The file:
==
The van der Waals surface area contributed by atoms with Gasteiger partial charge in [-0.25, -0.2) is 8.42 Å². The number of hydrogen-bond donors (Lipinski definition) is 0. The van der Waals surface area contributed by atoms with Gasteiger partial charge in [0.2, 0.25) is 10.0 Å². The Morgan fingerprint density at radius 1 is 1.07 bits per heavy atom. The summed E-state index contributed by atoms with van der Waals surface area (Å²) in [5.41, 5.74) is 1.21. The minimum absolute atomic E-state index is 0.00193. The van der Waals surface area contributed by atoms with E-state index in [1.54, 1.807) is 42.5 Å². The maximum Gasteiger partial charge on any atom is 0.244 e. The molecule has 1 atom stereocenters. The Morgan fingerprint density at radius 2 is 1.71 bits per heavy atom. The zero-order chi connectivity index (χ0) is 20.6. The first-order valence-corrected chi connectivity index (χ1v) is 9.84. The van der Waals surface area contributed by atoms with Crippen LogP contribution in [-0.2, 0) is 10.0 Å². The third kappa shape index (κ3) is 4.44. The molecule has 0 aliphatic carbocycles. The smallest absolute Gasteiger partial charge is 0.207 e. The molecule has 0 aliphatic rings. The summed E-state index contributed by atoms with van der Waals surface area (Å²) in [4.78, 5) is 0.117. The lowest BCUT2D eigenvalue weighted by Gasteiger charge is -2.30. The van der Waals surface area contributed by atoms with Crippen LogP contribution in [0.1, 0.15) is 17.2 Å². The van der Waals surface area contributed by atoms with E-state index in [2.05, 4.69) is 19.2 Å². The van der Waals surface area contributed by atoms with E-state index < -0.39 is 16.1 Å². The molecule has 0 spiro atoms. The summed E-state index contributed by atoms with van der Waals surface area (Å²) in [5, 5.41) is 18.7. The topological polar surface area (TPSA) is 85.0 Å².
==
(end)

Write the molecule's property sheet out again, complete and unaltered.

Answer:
The van der Waals surface area contributed by atoms with Gasteiger partial charge in [-0.25, -0.2) is 8.42 Å². The number of hydrogen-bond donors (Lipinski definition) is 0. The van der Waals surface area contributed by atoms with Gasteiger partial charge in [0.2, 0.25) is 10.0 Å². The Morgan fingerprint density at radius 1 is 1.07 bits per heavy atom. The summed E-state index contributed by atoms with van der Waals surface area (Å²) in [5.41, 5.74) is 1.21. The minimum absolute atomic E-state index is 0.00193. The van der Waals surface area contributed by atoms with E-state index in [1.54, 1.807) is 42.5 Å². The maximum Gasteiger partial charge on any atom is 0.244 e. The molecule has 1 atom stereocenters. The Morgan fingerprint density at radius 2 is 1.71 bits per heavy atom. The zero-order chi connectivity index (χ0) is 20.6. The first-order valence-corrected chi connectivity index (χ1v) is 9.84. The van der Waals surface area contributed by atoms with Crippen LogP contribution in [-0.2, 0) is 10.0 Å². The third kappa shape index (κ3) is 4.44. The molecule has 0 aliphatic carbocycles. The smallest absolute Gasteiger partial charge is 0.207 e. The molecule has 0 aliphatic rings. The summed E-state index contributed by atoms with van der Waals surface area (Å²) in [4.78, 5) is 0.117. The lowest BCUT2D eigenvalue weighted by Gasteiger charge is -2.30. The van der Waals surface area contributed by atoms with Crippen LogP contribution in [0.1, 0.15) is 17.2 Å². The van der Waals surface area contributed by atoms with E-state index in [2.05, 4.69) is 19.2 Å². The van der Waals surface area contributed by atoms with E-state index < -0.39 is 16.1 Å². The molecule has 0 spiro atoms. The summed E-state index contributed by atoms with van der Waals surface area (Å²) in [5, 5.41) is 18.7. The topological polar surface area (TPSA) is 85.0 Å².